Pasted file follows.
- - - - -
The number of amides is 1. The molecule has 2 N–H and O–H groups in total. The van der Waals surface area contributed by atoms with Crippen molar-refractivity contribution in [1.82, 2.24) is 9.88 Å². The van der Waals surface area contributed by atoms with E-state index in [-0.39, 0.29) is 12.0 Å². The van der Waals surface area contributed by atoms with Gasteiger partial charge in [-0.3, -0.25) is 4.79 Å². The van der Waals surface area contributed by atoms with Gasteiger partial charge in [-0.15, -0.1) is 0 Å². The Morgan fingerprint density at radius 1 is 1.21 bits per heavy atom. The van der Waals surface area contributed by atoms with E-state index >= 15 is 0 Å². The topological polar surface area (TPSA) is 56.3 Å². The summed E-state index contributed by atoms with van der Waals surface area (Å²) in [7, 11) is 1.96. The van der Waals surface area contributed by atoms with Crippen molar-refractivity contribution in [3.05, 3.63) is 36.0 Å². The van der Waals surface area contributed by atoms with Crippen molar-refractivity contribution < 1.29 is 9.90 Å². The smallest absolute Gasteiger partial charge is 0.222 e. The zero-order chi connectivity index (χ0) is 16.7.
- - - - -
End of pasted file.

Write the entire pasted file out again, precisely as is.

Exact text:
The number of amides is 1. The molecule has 2 N–H and O–H groups in total. The van der Waals surface area contributed by atoms with Crippen molar-refractivity contribution in [1.82, 2.24) is 9.88 Å². The van der Waals surface area contributed by atoms with E-state index in [-0.39, 0.29) is 12.0 Å². The van der Waals surface area contributed by atoms with Gasteiger partial charge in [-0.3, -0.25) is 4.79 Å². The van der Waals surface area contributed by atoms with Gasteiger partial charge in [-0.15, -0.1) is 0 Å². The Morgan fingerprint density at radius 1 is 1.21 bits per heavy atom. The van der Waals surface area contributed by atoms with E-state index >= 15 is 0 Å². The topological polar surface area (TPSA) is 56.3 Å². The summed E-state index contributed by atoms with van der Waals surface area (Å²) in [7, 11) is 1.96. The van der Waals surface area contributed by atoms with Crippen molar-refractivity contribution in [3.05, 3.63) is 36.0 Å². The van der Waals surface area contributed by atoms with Crippen molar-refractivity contribution < 1.29 is 9.90 Å². The smallest absolute Gasteiger partial charge is 0.222 e. The zero-order chi connectivity index (χ0) is 16.7.